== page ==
European Parliament Approves The Ban On Single-Use Plastic To Tackle Pollution

EU parliament approves ban on single use plastic products
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In a bid to reduce plastic pollution that has wreaked havoc on the world’s seas and oceans, European lawmakers have voted for a complete ban on a range of single-use plastics across EU nations.

According to a report by the Independent, the parliament has approved the call for a complete ban on products which are estimated to make up over 70 percent of marine litter. These include plastic plates, cutlery, straws, and cotton buds — items for which valid alternatives are available.

The proposed ban also calls to reduce the consumption of single-use plastic products like food and drink cups and containers, very light-weight plastic bags, and fast food cartons, to name a few.

According to EU’s research on plastic pollution, about 150,000 tons of plastic are tossed into European waters every year.

One Member of the European Parliament (MEP) said that if no action was taken, it will be disastrous for marine life in the coming years, per the BBC.

“By 2050 there will be more plastic than fish in the oceans.”

The ban was proposed by the European Commission in May this year following a “surge in public support attributed to documentaries such as David Attenborough’s BBC Blue Planet series,” as well as awareness campaigns led by different non-governmental organizations.

The proposed ban will still have to undergo some procedural hurdles as it will have to be approved by member states, some of which are likely to push back against the new rule because of economic reasons. However, it is hoped that the ban will be implemented across the union by 2021.

Following the vote, Frederique Ries — the MEP responsible for the bill — appreciated the move.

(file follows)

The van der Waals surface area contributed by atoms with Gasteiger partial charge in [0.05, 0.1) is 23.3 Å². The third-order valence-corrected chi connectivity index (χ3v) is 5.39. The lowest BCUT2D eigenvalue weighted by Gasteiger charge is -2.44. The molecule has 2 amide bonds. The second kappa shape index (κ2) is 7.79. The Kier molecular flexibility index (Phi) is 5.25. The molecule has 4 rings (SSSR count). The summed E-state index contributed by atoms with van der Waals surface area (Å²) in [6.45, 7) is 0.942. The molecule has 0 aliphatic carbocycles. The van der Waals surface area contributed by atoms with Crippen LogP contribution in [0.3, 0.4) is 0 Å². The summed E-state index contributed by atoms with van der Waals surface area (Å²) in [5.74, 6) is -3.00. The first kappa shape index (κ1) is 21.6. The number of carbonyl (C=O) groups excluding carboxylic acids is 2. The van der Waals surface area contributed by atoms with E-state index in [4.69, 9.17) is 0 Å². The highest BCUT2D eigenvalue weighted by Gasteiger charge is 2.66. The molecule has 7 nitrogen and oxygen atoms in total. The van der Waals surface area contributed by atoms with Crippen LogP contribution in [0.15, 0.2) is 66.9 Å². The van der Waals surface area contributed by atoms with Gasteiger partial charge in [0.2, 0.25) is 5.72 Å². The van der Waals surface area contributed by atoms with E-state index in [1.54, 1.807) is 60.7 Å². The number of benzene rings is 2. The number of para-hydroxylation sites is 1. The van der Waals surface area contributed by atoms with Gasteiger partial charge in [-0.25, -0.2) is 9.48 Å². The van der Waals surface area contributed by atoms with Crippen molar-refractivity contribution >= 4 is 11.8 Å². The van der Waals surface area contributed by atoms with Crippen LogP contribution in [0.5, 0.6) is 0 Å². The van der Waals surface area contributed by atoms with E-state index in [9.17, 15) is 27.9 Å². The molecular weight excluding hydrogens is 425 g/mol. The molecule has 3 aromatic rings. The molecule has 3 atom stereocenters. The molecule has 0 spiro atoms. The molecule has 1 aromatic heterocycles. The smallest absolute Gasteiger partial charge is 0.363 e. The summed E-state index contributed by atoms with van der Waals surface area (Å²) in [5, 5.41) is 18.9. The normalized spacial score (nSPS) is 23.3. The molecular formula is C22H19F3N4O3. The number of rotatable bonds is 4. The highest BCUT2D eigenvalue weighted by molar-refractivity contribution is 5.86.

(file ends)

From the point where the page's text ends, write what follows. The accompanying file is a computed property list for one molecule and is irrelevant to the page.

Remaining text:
“[The vote is] a victory for our oceans, for the environment and for future generations.”

Per the BBC report, parliament members also added changes to the plans for cigarette filters, which are plastic pollutants commonly found in marine litter. By 2025, cigarette manufacturers will be required to reduce plastic by 50 percent and 80 percent by 2030.

Moreover, the proposal also aimed at collecting 90 percent of all plastic drink bottles for recycling by 2025. At present, plastic bottles and their lids make up 20 percent of all sea plastic.

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While the percentage of plastic pollutants in EU’s waters is only a small contributor to the massive global problem — with an estimated 8 million tons of plastic entering the world’s oceans each year — the move will be significant nonetheless because plastic can travel great distances on ocean currents, as reported by the BBC.

Plastic pollution has a huge impact on marine life. According to the non-profit organization Ocean Crusaders, some 100,000 marine creatures die from plastic entanglement, while approximately 1 million seabirds also die from plastic.